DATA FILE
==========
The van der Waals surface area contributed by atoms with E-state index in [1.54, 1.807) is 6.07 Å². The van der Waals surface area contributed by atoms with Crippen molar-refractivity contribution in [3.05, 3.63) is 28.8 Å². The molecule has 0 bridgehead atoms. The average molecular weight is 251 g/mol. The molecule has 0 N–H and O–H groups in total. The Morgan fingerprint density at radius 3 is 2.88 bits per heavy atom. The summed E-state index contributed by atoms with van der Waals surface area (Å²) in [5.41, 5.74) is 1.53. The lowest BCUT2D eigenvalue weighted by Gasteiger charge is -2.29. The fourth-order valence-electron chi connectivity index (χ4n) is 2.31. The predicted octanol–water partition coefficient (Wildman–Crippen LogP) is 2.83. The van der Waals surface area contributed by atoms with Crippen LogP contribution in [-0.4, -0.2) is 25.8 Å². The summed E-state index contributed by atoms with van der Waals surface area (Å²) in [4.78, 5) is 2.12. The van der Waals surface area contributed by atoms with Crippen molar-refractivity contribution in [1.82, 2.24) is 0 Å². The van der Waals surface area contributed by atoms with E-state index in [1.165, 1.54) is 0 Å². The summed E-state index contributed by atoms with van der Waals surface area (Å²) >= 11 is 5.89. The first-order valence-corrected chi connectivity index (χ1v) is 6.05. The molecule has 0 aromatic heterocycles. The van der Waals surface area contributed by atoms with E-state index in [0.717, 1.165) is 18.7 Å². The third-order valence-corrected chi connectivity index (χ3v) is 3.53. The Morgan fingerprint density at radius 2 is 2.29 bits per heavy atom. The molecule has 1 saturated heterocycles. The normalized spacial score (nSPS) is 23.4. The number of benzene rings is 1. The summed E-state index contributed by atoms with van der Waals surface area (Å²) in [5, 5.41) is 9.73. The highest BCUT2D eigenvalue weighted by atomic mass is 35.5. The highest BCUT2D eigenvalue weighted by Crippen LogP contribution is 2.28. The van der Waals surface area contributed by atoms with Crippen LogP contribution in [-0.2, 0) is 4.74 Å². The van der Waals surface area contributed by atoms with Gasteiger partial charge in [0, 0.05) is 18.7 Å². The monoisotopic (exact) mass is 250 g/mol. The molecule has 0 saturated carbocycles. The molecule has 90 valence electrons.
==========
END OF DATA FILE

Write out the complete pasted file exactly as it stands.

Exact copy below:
The van der Waals surface area contributed by atoms with E-state index in [1.54, 1.807) is 6.07 Å². The van der Waals surface area contributed by atoms with Crippen molar-refractivity contribution in [3.05, 3.63) is 28.8 Å². The molecule has 0 bridgehead atoms. The average molecular weight is 251 g/mol. The molecule has 0 N–H and O–H groups in total. The Morgan fingerprint density at radius 3 is 2.88 bits per heavy atom. The summed E-state index contributed by atoms with van der Waals surface area (Å²) in [5.41, 5.74) is 1.53. The lowest BCUT2D eigenvalue weighted by Gasteiger charge is -2.29. The fourth-order valence-electron chi connectivity index (χ4n) is 2.31. The predicted octanol–water partition coefficient (Wildman–Crippen LogP) is 2.83. The van der Waals surface area contributed by atoms with Crippen LogP contribution in [-0.4, -0.2) is 25.8 Å². The summed E-state index contributed by atoms with van der Waals surface area (Å²) in [4.78, 5) is 2.12. The van der Waals surface area contributed by atoms with Crippen molar-refractivity contribution in [1.82, 2.24) is 0 Å². The van der Waals surface area contributed by atoms with E-state index in [1.165, 1.54) is 0 Å². The summed E-state index contributed by atoms with van der Waals surface area (Å²) >= 11 is 5.89. The first-order valence-corrected chi connectivity index (χ1v) is 6.05. The molecule has 0 aromatic heterocycles. The van der Waals surface area contributed by atoms with E-state index in [0.717, 1.165) is 18.7 Å². The third-order valence-corrected chi connectivity index (χ3v) is 3.53. The Morgan fingerprint density at radius 2 is 2.29 bits per heavy atom. The molecule has 1 saturated heterocycles. The normalized spacial score (nSPS) is 23.4. The number of benzene rings is 1. The summed E-state index contributed by atoms with van der Waals surface area (Å²) in [5, 5.41) is 9.73. The highest BCUT2D eigenvalue weighted by atomic mass is 35.5. The highest BCUT2D eigenvalue weighted by Crippen LogP contribution is 2.28. The van der Waals surface area contributed by atoms with Crippen LogP contribution in [-0.2, 0) is 4.74 Å². The van der Waals surface area contributed by atoms with Gasteiger partial charge in [0, 0.05) is 18.7 Å². The monoisotopic (exact) mass is 250 g/mol. The molecule has 0 saturated carbocycles. The molecule has 90 valence electrons.